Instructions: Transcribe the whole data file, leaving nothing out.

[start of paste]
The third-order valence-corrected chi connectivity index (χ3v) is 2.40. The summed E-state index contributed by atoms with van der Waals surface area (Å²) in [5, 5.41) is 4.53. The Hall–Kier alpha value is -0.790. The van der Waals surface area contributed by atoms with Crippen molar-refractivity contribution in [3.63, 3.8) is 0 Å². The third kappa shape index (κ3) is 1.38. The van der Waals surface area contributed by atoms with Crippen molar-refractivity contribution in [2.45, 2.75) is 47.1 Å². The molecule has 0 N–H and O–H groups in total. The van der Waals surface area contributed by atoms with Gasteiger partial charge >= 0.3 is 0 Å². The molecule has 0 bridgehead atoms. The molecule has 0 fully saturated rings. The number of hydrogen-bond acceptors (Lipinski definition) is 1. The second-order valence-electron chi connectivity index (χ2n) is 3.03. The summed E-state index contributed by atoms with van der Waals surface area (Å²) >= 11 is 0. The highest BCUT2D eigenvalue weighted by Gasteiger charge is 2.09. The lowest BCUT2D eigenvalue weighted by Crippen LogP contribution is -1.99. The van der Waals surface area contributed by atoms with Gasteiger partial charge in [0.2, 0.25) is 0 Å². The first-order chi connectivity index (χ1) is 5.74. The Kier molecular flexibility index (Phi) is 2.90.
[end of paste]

The third-order valence-corrected chi connectivity index (χ3v) is 2.40. The summed E-state index contributed by atoms with van der Waals surface area (Å²) in [5, 5.41) is 4.53. The Hall–Kier alpha value is -0.790. The van der Waals surface area contributed by atoms with Crippen molar-refractivity contribution in [3.63, 3.8) is 0 Å². The third kappa shape index (κ3) is 1.38. The van der Waals surface area contributed by atoms with Crippen molar-refractivity contribution in [2.45, 2.75) is 47.1 Å². The molecule has 0 N–H and O–H groups in total. The van der Waals surface area contributed by atoms with Gasteiger partial charge >= 0.3 is 0 Å². The molecule has 0 bridgehead atoms. The molecule has 0 fully saturated rings. The number of hydrogen-bond acceptors (Lipinski definition) is 1. The second-order valence-electron chi connectivity index (χ2n) is 3.03. The summed E-state index contributed by atoms with van der Waals surface area (Å²) >= 11 is 0. The highest BCUT2D eigenvalue weighted by Gasteiger charge is 2.09. The lowest BCUT2D eigenvalue weighted by Crippen LogP contribution is -1.99. The van der Waals surface area contributed by atoms with Gasteiger partial charge in [0.2, 0.25) is 0 Å². The first-order chi connectivity index (χ1) is 5.74. The Kier molecular flexibility index (Phi) is 2.90.